Standard journal article: Seshadri L, George SS, Vasudevan B, Krishna S. Cervical intraepithelial neoplasia and human papilloma virus infection in renal transplant recipients. Indian J Cancer 2001;38:92-5.List the first six contributors followed by et al.
Personal author(s): Ringsven MK, Bond D. Gerontology and leadership skills for nurses. 2nd ed. Albany (NY): Delmar Publishers; 1996.
Chapter in a book: Phillips SJ, Whisnant JP. Hypertension and stroke. In: Laragh JH, Brenner BM, editors. Hypertension: pathophysiology, diagnosis, and management. 2nd ed. New York: Raven Press; 1995. pp465-78.
• Tables should be self-explanatory and should not duplicate textual material.
• Tables with more than 10 columns and 25 rows are not acceptable.
• Number tables, in Arabic numerals, consecutively in the order of their first citation in the text and supply a brief title for each.
• Place explanatory matter in footnotes, not in the heading.
• Explain in footnotes all non-standard abbreviations used in table.
• Obtain permission for all fully borrowed, adapted, and modified tables and provide a credit line in the footnote.
• For footnotes use the following symbols, in this sequence: *, †, ‡, §, ||, , **, ††, ‡‡
• Figures should be numbered consecutively according to the order in which they have been first cited in the text.
• If a figure has been published, acknowledge the original source and submit written permission from the copyright holder to reproduce the material. A credit line should appear in the legend for such figures.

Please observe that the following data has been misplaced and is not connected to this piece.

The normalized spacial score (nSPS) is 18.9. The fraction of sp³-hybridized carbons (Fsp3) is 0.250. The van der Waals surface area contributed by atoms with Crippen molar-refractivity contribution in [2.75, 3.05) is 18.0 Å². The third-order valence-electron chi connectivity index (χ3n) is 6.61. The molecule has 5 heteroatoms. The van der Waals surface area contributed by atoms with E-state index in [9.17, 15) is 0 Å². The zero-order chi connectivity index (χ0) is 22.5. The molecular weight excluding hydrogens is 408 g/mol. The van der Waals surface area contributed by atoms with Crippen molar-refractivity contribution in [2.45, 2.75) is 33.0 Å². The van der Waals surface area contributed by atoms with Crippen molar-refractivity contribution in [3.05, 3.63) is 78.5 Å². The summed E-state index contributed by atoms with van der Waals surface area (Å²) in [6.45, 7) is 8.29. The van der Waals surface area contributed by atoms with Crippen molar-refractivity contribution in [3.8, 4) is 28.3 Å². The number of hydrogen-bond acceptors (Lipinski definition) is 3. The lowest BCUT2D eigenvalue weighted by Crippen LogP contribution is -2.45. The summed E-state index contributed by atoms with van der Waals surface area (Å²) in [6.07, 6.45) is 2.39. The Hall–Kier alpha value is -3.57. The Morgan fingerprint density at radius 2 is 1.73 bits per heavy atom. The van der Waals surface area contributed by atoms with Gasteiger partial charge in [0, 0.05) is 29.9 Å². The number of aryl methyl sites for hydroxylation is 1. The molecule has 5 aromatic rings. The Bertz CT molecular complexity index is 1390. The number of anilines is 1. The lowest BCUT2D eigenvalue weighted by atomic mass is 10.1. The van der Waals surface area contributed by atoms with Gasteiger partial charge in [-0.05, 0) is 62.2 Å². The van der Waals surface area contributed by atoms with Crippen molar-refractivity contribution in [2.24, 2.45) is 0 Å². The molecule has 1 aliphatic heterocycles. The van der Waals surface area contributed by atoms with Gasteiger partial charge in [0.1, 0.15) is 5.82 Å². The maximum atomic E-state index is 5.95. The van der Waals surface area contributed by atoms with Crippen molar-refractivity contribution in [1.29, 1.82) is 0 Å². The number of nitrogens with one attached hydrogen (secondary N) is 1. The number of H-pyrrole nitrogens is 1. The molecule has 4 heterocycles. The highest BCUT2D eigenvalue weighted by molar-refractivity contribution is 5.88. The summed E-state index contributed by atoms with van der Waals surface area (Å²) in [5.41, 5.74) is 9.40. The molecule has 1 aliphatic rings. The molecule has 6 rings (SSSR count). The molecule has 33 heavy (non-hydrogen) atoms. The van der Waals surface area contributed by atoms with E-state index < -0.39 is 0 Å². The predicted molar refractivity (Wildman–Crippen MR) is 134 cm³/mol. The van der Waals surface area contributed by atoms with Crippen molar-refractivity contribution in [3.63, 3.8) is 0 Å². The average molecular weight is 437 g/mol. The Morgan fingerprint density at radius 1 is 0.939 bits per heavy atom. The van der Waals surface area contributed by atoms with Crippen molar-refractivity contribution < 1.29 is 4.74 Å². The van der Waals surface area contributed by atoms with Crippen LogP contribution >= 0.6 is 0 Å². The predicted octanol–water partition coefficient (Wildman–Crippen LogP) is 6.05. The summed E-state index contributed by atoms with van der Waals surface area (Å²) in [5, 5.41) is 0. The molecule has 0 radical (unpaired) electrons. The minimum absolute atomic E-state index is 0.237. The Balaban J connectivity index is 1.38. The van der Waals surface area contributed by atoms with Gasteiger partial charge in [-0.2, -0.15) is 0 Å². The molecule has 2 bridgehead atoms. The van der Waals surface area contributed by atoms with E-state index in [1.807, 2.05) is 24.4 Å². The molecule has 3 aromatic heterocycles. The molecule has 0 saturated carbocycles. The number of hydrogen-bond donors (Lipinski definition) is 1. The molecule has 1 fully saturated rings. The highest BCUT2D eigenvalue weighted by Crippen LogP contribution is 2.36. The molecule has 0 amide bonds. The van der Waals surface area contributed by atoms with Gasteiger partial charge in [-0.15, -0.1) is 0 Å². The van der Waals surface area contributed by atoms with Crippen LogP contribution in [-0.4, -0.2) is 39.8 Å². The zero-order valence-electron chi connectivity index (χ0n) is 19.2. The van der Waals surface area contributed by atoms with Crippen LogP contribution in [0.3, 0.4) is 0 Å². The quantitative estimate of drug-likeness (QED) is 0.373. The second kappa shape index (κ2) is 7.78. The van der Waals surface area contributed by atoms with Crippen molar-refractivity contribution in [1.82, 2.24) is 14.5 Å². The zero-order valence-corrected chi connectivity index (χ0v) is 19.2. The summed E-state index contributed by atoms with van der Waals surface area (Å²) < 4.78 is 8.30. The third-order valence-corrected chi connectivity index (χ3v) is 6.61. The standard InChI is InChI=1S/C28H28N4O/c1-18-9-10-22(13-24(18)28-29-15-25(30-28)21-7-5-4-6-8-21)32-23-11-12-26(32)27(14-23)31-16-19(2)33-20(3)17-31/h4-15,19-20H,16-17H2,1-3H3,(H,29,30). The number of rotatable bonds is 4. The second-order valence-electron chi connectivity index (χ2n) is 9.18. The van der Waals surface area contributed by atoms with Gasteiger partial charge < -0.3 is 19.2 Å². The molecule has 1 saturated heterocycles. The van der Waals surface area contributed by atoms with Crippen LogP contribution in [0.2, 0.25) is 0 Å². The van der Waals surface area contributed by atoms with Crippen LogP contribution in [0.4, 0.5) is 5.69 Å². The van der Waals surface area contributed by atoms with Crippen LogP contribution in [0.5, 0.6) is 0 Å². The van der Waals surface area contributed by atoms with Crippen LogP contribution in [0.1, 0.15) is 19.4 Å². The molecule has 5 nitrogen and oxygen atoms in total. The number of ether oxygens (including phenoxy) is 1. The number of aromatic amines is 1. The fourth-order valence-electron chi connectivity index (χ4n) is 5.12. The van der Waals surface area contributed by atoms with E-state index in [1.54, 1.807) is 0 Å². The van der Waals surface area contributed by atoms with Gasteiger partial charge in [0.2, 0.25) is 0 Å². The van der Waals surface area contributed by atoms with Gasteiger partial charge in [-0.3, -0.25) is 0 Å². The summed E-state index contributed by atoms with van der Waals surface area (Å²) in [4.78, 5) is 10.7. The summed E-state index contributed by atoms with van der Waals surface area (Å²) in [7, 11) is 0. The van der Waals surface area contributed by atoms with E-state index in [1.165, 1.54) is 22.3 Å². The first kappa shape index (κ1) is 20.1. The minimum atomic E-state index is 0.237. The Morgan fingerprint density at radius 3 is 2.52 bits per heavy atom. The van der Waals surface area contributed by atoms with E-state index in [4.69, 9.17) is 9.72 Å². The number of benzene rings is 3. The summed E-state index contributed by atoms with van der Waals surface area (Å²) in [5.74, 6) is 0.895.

Protection of Patients' Rights to Privacy
Identifying information should not be published in written descriptions, photographs, sonograms, CT scans, etc., and pedigrees unless the information is essential for scientific purposes and the patient (or parent or guardian, wherever applicable) gives informed consent for publication. Authors should remove patients' names from figures unless they have obtained informed consent from the patients. The journal abides by ICMJE guidelines:
1) Authors, not the journals nor the publisher, need to obtain the patient consent form before the publication and have the form properly archived. The consent forms are not to be uploaded with the cover letter or sent through email to editorial or publisher offices.
2) If the manuscript contains patient images that preclude anonymity, or a description that has obvious indication to the identity of the patient, a statement about obtaining informed patient consent should be indicated in the manuscript.
Journal does not provide any free printed reprints. Reprints can be purchased at the time of submitting the proofs.
The whole of the literary matter is the copyright of the Editorial Board. The Journal, however, grants to all users a free, irrevocable, worldwide, perpetual right of access to, and a license to copy, use, distribute, perform and display the work (either in pre-print or post-print format) publicly and to make and distribute derivative works in any digital medium for any reasonable non-commercial purpose, subject to proper attribution of authorship and ownership of the rights. The journal also grants the right to make small numbers of printed copies for their personal non-commercial use.s